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Determinants of exchange rate regime switching

Listed author(s):
  • Fiess, Norbert
  • Shankar, Rashmi

Exchange rate policy in many emerging markets shifts between a stronger and weaker commitment to peg. This observation raises the following questions, which we address in our paper: Does intervention policy exhibit switching? And if so, what causes policy to shift? The theoretical literature increasingly points to the critical importance of financial fundamentals (Chinn, M.D., Kletzer, K.M., 2001. Imperfect information, domestic regulation and financial crises. In: Glick, R., Moreno, R., Spiegel, M. (Eds.), Financial Crises in Emerging Markets. Cambridge University Press, Cambridge, pp. 196-237; Dooley, 2000; Chang, R., Velasco, A., 2005. Monetary policy and the currency denomination of debt: a tale of two equilibria. Kennedy School of Government Working Paper Series, Harvard University, Cambridge, Massachusetts; among others). Direct empirical validation to date is limited, however, although relevant intuitions come from duration and indicators literature (Kaminsky, G.L., Reinhart, C.M., Vegh, C.A., 2004. When it rains, it pours: procyclical capital flows and macroeconomic policies. NBER Macroeconomics Annual, National Bureau of Economic Research, Inc.; Domac, I., Peria, M.S., 2003. Banking crises and exchange rate regimes: is there a link? Journal of International Economics 61, 41-72; Tudela, M., 2004. Explaining currency crises: a duration model approach. Journal of International Money and Finance 23, 799-816). We use a panel of quarterly data starting 1985 through 2004 for 14 countries, mainly from Latin America and East Asia, and adopt a novel two-step empirical strategy. First, we apply regime switching methods to two simple indices of central bank exchange rate policy. This generates likelihoods of high and low intervention. In the second step, we establish the variables that determine these probabilities. We find strong evidence that the economy's balance sheet and economic performance determine the likelihood of switching in the exchange rate regime. Specifically, an increase in reserve currency debt relative to assets raises potential capital losses from devaluation and reduces the probability of switching to a low intervention regime, as does a decline in growth. The purpose here is not to present an alternative regime classification (Levy-Yeyati, E., Sturzenegger, S., 2005. Classifying exchange rate regimes: deeds vs. words. European Economic Review 49, 1603-1635; Reinhart, C.M., Rogoff, K., 2004. The modern history of exchange rate arrangements: a reinterpretation. Quarterly Journal of Economics, Available at: http://www.puaf.umd.edu/faculty/papers/reinhart/papers.htm), but to establish the relative importance of different constraints on the central bank, which has policy implications. The empirical approach and specification is flexible to whether intervention is discrete or gradual and to whether or not the central bank sterilizes.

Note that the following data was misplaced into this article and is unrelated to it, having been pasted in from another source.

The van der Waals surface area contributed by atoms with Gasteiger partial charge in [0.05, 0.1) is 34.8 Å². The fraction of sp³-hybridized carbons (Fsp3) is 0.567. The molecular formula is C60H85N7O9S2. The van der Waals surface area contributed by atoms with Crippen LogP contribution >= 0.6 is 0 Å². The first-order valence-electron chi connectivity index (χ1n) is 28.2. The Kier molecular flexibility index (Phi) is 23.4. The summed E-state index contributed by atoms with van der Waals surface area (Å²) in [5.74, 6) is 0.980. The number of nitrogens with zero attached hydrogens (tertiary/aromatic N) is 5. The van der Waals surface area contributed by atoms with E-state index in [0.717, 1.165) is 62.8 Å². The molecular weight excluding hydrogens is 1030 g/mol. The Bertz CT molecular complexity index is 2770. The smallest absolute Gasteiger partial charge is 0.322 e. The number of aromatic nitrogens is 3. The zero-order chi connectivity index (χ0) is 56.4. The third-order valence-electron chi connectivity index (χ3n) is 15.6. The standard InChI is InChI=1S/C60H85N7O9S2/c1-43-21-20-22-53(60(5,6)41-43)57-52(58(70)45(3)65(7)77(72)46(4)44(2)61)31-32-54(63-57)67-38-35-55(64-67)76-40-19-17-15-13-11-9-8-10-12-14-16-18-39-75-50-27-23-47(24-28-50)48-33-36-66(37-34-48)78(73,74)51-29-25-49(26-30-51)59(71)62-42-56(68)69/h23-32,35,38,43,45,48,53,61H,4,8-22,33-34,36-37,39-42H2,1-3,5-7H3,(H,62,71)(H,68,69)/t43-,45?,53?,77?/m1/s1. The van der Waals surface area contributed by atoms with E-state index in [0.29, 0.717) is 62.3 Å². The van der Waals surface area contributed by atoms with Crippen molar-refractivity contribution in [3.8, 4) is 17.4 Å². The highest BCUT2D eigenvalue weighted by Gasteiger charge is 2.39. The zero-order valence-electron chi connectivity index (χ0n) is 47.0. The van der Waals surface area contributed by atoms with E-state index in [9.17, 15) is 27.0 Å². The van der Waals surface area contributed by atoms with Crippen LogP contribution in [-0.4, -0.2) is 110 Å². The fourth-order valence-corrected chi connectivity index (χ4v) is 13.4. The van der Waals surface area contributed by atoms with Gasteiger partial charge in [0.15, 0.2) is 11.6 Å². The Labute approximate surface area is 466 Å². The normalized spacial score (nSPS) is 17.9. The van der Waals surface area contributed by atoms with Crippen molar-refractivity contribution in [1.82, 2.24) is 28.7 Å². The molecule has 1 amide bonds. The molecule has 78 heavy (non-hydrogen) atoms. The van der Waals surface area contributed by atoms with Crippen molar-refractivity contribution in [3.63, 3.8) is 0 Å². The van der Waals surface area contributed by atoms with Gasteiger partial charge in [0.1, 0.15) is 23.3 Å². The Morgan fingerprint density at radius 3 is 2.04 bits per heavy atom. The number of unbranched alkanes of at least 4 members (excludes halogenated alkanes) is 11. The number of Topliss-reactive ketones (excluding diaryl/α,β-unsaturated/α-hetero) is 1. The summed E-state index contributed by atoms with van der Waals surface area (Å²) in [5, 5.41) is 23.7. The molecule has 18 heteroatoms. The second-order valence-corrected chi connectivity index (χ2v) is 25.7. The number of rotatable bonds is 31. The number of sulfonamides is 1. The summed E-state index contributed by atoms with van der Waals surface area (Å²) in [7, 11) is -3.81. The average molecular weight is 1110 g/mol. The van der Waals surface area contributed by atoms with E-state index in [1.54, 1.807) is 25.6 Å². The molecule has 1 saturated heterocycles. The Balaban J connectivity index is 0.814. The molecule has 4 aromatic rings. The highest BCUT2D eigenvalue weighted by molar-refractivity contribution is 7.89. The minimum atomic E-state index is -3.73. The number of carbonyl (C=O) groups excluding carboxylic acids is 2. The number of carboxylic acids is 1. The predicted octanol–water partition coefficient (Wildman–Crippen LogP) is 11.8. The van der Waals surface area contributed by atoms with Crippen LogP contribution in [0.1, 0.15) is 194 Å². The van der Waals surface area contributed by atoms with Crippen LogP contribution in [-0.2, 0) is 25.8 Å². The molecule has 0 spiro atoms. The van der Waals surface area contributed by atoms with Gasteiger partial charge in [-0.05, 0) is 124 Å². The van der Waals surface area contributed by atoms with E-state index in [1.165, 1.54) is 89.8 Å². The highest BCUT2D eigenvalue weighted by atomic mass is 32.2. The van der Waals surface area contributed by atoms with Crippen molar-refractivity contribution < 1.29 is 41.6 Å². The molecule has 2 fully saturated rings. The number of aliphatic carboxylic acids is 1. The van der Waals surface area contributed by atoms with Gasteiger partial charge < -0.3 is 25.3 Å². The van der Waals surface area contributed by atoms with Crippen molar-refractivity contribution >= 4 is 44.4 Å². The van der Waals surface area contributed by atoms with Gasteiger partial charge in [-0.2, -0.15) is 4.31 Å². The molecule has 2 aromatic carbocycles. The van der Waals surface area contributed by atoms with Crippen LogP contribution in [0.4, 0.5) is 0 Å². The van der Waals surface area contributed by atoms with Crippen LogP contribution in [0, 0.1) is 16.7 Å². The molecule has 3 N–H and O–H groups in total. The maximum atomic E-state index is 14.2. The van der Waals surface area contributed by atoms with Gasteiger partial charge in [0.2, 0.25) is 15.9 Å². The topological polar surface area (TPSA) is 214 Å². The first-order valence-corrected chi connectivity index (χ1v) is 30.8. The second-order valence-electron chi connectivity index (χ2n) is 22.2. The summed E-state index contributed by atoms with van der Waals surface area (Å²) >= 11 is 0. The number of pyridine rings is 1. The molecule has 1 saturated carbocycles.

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Article provided by Elsevier in its journal Journal of International Money and Finance.

Volume (Year): 28 (2009)
Issue (Month): 1 (February)
Pages: 68-98

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Handle: RePEc:eee:jimfin:v:28:y:2009:i:1:p:68-98
Contact details of provider: Web page: http://www.elsevier.com/locate/inca/30443

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